No cultural leaders must either start small or recognize

No
one is ever culturally competent in every way with everyone, but I believe in
having an open mind towards others and their cultures.  Although I was born and lived all my life in
the United States, much of my family comes from a different culture. As a
result, I have grown up with a sensitivity towards and appreciation for different
perspectives and beliefs. Though I know what I believe in and do not allow
others to dictate what I should say or do, I am willing to listen to them and
try new things, taking risks and engaging in conversations about racism and
discrimination that may prove uncomfortable. So I am always developing my
cultural competence through my interactions with others within and outside my
family, including those who have different backgrounds and/or beliefs from my
own.

 

It is from these interactions that I find the motivation
to inspire change. As one who has met countless people of different ethnic,
socioeconomic, and religious backgrounds and one who has been on the receiving
end of discrimination, I am enthusiastic about supporting those who may have
been forgotten or seen as undeserving whenever I can. In the classroom, many
papers I write advocate for minorities, particularly women. Similarly, I take
advantage of my position as
Executive Web Editor-in-Chief of our school newspaper staff to push for and publish articles relating
to acceptance, diversity, and inclusion. These opportunities allow me to stay
connected to my school and local community as well as the world, something I
view as important to being a cultural leader.

We Will Write a Custom Essay Specifically
For You For Only $13.90/page!


order now

 

Furthermore, I recognize that being culturally competent
is a journey, not an event, and that no one has all the answers. The best
leaders are those who intentionally develop their cultural competence through
their interactions with others and by learning from mistakes. They believe that
being inclusive but also remaining realistic is essential. Not everyone will be
willing to change and accept each other. For this reason, cultural leaders must
either start small or recognize that not everyone will be happy and that change
will take time to occur. My goal is to lead by example as well as through
encouragement in my interactions with others in order to inspire change and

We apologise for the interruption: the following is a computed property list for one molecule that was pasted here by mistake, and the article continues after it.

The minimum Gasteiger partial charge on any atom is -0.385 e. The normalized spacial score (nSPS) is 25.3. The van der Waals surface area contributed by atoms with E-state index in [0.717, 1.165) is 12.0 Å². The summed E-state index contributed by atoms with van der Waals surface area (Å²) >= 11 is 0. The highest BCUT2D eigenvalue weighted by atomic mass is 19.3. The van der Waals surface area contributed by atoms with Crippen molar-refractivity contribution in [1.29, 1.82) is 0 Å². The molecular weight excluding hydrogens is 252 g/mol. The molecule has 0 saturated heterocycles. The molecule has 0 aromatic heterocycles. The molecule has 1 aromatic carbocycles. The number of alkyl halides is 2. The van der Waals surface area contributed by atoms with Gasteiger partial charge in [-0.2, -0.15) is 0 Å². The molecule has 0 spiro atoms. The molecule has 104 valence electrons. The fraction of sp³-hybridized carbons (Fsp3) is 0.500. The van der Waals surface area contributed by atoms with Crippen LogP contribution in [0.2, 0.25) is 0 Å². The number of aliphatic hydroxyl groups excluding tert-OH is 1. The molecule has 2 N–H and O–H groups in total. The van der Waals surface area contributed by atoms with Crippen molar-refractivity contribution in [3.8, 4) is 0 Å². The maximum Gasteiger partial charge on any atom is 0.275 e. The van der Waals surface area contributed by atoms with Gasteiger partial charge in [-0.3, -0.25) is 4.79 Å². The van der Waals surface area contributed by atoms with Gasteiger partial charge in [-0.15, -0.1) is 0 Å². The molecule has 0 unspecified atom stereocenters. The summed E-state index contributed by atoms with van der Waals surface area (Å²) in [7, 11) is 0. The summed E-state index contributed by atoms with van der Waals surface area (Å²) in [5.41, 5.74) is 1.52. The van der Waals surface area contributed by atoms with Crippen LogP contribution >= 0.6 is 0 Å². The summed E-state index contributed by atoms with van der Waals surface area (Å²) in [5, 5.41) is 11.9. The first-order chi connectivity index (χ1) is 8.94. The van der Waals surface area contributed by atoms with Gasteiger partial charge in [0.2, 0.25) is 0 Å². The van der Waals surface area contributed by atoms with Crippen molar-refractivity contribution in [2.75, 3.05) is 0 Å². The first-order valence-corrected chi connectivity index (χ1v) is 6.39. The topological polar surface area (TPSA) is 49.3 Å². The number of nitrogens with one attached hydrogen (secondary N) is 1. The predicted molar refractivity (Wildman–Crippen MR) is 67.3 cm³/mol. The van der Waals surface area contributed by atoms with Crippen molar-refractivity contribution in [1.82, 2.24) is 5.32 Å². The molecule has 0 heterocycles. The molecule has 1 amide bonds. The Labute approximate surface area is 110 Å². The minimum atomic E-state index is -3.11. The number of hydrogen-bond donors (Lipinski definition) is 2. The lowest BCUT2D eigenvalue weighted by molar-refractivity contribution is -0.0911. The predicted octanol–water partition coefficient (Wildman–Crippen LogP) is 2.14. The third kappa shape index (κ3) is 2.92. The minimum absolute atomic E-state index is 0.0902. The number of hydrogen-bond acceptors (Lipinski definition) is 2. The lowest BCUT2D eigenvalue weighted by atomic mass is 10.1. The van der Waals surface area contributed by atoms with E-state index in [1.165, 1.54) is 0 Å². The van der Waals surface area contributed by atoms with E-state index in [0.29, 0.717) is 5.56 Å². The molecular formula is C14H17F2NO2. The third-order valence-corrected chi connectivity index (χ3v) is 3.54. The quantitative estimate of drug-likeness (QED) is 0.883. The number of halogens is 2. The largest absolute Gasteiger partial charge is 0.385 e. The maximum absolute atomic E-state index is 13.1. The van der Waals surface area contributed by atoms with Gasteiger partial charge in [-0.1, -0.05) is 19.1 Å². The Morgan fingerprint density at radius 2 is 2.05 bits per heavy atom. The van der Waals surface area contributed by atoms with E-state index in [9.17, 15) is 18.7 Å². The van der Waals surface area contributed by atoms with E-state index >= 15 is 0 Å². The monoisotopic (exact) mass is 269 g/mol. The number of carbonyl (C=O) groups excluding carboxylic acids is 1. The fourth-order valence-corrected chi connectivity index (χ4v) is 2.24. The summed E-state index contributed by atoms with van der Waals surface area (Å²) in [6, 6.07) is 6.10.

advocate for diversity and inclusion within the school environment with the
hope that this will spread throughout the community. And though it may take
time, I remain positive about the future.

 

Diversity and inclusion are important for an educational
environment as well as the functioning of American society. Each person has
something valuable to contribute, some unique perspective or experience to
bring to the table. Research
has proven that diverse groups in a myriad of fields outperform groups composed
of the best individuals in the same areas; it has also suggested that
discrimination is a large contributing factor to unhappiness. In this light, diversity and
inclusion are integral to improving society as they can lead to better
solutions to social problems, an increase in productivity, and a happier
community

 

The school I attend is exemplary of these benefits. It
celebrates its diversity and takes pride in the 52 different countries of
origin for its students, a diverse pool of races, nationalities, religions, and
cultures. As a result, the students and staff that travel its halls understand
that diversity promotes the exchange of different ideas, which are essential to
learning and understanding each other better. In doing so, they create an
atmosphere of acceptance and cooperation in which everyone can pursue their
dreams and surpass their potential.

 

“Diversity really means becoming complete as human beings
– all of us. We learn from each other. If you’re missing on that stage, we
learn less. We all need to be on that stage,” as the famous poet Juan Felipe
Herrera once said. If we can understand that race, nationality, and culture are
all a part of who we are and we are willing to learn from each other’s
experiences and perspectives, we can celebrate these differences and surpass
our potential.